Today’s computers are manufactured by companies that don’t completely understand them.

Modern computers — nay, most CPU-based devices — are too complex for any one person to understand every component. That includes the people who design and manufacture them.

Hardware and software system designers assemble modules (“subassemblies”) whose inner workings are unknown to the system designer. The system designer cares only about the modules’ inputs and outputs — the “guzintas” and “guzoutas”.

This has security implications, now that system manufacturers purchase subassemblies worldwide. System designers can avoid unpleasant surprises by tightening subassemblies’ input/output specs, but still it’s difficult to discover hidden backdoors. Huawei Technologies Co. Ltd., a large Chinese networking manufacturer and services company, has been accused of incorporating backdoors into its networking equipment.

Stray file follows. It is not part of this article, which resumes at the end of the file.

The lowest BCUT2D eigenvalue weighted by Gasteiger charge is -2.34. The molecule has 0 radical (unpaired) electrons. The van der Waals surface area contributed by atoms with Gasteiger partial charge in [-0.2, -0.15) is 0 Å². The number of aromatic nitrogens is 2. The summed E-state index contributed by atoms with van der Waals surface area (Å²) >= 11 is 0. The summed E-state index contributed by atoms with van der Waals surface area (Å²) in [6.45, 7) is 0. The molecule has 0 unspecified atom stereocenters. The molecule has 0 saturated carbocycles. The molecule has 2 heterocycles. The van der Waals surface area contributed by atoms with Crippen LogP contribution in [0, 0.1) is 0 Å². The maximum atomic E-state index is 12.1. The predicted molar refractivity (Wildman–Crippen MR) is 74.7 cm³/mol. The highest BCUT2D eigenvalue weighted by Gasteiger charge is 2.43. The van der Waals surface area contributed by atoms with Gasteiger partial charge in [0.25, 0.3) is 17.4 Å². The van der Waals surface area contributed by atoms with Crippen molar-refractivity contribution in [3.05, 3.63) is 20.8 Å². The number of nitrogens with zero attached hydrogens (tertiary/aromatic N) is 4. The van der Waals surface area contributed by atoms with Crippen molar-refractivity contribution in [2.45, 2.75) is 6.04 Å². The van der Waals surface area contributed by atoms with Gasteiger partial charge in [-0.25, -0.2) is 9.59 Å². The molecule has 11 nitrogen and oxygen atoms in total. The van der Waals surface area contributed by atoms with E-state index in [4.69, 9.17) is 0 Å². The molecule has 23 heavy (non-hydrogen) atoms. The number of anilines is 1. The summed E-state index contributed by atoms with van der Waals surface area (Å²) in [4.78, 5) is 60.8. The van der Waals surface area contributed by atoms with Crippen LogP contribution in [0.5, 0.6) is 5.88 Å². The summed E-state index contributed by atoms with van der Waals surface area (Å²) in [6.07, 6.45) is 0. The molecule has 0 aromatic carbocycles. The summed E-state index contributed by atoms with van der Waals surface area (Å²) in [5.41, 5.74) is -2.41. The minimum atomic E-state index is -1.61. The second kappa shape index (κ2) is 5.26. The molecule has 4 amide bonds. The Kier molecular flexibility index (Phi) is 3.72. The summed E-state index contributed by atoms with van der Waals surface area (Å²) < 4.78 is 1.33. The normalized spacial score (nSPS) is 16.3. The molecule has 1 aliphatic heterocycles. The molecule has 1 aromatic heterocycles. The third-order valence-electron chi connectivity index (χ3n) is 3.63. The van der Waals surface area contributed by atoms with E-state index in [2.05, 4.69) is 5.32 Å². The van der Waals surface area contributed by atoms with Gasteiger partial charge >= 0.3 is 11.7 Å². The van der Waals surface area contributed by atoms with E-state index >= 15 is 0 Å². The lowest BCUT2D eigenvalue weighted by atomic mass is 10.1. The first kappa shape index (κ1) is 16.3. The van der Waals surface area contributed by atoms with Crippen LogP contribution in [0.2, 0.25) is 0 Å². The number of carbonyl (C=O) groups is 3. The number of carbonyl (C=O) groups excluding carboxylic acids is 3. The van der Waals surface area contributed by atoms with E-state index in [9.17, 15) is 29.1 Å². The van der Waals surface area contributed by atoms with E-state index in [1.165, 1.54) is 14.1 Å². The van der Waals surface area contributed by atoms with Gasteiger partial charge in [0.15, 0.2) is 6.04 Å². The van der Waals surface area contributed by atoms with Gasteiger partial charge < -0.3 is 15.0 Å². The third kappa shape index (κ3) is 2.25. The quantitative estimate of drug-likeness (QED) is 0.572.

The old tried and true quality control method of source inspection, or even 24/7 on-site inspections as performed by the US Defense Department’s DCAS (Defense Contract Administration Services) may be required to keep vendors honest. One result of tighter quality control is higher prices. Consumers won’t pay higher prices, so I predict that consumer-grade products will become increasingly insecure.

The result of poor traceability is counterfeiting. Here’s a quote from my article titled US agencies catch SOME counterfeit network gear: “Cisco gear is so widely counterfeited in China that there’s a word for it: Chisco.”

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© Russ Bellew · Fort Lauderdale, Florida, USA · phone 954 873-4695

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